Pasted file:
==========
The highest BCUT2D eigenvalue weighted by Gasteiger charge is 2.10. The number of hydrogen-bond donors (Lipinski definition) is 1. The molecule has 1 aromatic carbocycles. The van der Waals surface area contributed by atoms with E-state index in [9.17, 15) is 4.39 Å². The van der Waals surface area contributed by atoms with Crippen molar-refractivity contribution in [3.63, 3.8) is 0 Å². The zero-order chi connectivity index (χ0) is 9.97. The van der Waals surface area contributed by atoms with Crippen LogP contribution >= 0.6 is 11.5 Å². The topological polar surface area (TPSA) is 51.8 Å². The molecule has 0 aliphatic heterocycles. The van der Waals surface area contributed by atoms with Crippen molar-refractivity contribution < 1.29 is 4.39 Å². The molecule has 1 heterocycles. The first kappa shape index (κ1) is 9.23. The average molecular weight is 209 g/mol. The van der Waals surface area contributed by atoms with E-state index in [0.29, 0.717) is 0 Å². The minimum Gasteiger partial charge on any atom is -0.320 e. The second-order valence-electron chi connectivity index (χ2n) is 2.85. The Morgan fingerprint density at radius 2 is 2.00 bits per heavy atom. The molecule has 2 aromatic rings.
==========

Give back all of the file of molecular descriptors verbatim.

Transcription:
The highest BCUT2D eigenvalue weighted by Gasteiger charge is 2.10. The number of hydrogen-bond donors (Lipinski definition) is 1. The molecule has 1 aromatic carbocycles. The van der Waals surface area contributed by atoms with E-state index in [9.17, 15) is 4.39 Å². The van der Waals surface area contributed by atoms with Crippen molar-refractivity contribution in [3.63, 3.8) is 0 Å². The zero-order chi connectivity index (χ0) is 9.97. The van der Waals surface area contributed by atoms with Crippen LogP contribution >= 0.6 is 11.5 Å². The topological polar surface area (TPSA) is 51.8 Å². The molecule has 0 aliphatic heterocycles. The van der Waals surface area contributed by atoms with Crippen molar-refractivity contribution < 1.29 is 4.39 Å². The molecule has 1 heterocycles. The first kappa shape index (κ1) is 9.23. The average molecular weight is 209 g/mol. The van der Waals surface area contributed by atoms with E-state index in [0.29, 0.717) is 0 Å². The minimum Gasteiger partial charge on any atom is -0.320 e. The second-order valence-electron chi connectivity index (χ2n) is 2.85. The Morgan fingerprint density at radius 2 is 2.00 bits per heavy atom. The molecule has 2 aromatic rings.